Interview with Laurent Peirazeau, winemaker

Since 2019, he has been making a name for himself. Even though his father and mother are still very much involved in the family estate in Morey-Saint-Denis, Laurent Peirazeau manages his 3.6 hectares of 15,000 bottles a year, across 13 appellations, in his own way, fervently. Like his ancestors, from the vineyard to the cellar, and in today’s fashion, on the marketing side. For Athenaeum, he tells us all about himself.

How did you get into wine?

I’ve always worked in it. As far back as I can remember. Admittedly, I’ve regularly gone off on a tangent to see if the grass was greener elsewhere – between father and son, things are often tense… – but I’ve always come back. For about ten years, between the ages of 20 and 30, my brief experiences as a carpenter, butcher, undertaker… didn’t hold me back. I always returned to the vineyard. And then, 5 years ago now, my father slowly gave up. But I didn’t. Quite the opposite… I’ve mainly developed international markets. In 2023, 70% of production was bottled, a third of which was for France. The remaining 30% was reserved for the wine trade. Not grapes. Out of the question. We make our own wine…

What is your approach in the vineyards?

For me, that’s where it happens. Two years ago, I was doing everything on my own. Now I have someone to help me. My body speaks for me. At 51, I have two damaged tendons, two hip replacements, constant tinnitus… But don’t worry, I’m fine. As long as I can get up to go to the vineyards, I’ll do it: 65% of the wine is made there. You have to plough at the right times, not over-till – no more than three times, in my case – of course lift properly… but above all prune well. You can keep a tree for 50 to 60 years. And everyone knows: the older, the better.

And what about treatments?

I use integrated growing methods. No acaricides and even less insecticides. No way. There never has been and there never will be. I try to limit myself to copper and sulphur. The fact remains that the vines are tired. All these climatic upsets are disrupting them. When it rains, it comes in buckets; when it’s hot, it lasts for weeks… So if I have to intervene, I do. Particularly at flowering time. I can’t play with fire on 3.6 hectares.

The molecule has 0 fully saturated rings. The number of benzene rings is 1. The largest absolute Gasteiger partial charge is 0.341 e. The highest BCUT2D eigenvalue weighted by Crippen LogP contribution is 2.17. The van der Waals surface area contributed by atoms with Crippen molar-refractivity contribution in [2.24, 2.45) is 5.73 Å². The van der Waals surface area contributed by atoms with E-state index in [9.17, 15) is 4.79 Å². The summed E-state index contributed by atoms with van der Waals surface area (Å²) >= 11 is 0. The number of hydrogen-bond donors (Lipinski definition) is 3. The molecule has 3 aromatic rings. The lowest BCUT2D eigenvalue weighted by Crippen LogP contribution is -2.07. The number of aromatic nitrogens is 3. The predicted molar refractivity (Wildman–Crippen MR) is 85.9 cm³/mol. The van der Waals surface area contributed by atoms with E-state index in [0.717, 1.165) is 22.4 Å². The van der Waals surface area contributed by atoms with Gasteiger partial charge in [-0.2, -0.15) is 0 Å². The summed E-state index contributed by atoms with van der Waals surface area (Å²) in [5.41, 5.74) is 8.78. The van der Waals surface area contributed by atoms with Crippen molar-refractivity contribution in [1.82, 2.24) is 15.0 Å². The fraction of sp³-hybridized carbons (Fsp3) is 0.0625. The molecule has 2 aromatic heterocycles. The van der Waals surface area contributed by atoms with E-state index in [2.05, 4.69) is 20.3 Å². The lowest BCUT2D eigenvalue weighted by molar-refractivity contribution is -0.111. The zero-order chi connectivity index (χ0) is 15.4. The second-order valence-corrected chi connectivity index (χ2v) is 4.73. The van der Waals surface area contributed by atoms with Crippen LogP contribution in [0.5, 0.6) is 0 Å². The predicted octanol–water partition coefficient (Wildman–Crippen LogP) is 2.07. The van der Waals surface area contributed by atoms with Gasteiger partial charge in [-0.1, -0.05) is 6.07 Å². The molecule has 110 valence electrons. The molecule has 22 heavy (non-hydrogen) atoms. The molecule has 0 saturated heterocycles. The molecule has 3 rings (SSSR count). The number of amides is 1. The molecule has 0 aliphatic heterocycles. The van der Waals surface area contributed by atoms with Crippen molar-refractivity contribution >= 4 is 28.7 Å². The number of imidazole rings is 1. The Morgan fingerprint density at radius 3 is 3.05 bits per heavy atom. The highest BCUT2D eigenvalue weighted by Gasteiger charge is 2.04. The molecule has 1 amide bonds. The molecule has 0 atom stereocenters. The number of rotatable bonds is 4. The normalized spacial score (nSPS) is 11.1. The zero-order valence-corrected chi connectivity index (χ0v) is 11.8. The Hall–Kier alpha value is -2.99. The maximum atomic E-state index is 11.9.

How do you work in the cellar?

That’s easier. Let’s be honest: I’m not a trained oenologist, I just have the basics. So, I compose. I make wine like the old-timers. When the grapes arrive, the harvest is 100% destemmed and then put into vats with a little SO2. That’s the minimum. Otherwise, out of 10 cuvées, you throw away 8. Then cold maceration for 4 days and I let it go… My cuvaisons last between 2 and 3 weeks. I always have. The wine lives its own life. It rises and falls in temperature on its own. During this phase, I don’t cool it, I don’t heat it, I just keep an eye on it: I listen to the lovely sound of the wine crackling. On the other hand, I do pluck the wine and bring it back up. This is very important, to give air to the natural yeasts and help them develop. At 25-27°C, I decant, press, put the wine back in the vat, leave it to rest for a week or so, and then pour. Here, I prefer Chassin. Their barrels go well with my wines, which are all round and very feminine. When I can, out of three barrels, I put one new, one with one wine and one with two. That’s it, the job’s done! The wine is matured for 14 months and then bottled by a third party. Well, let’s go and taste it now?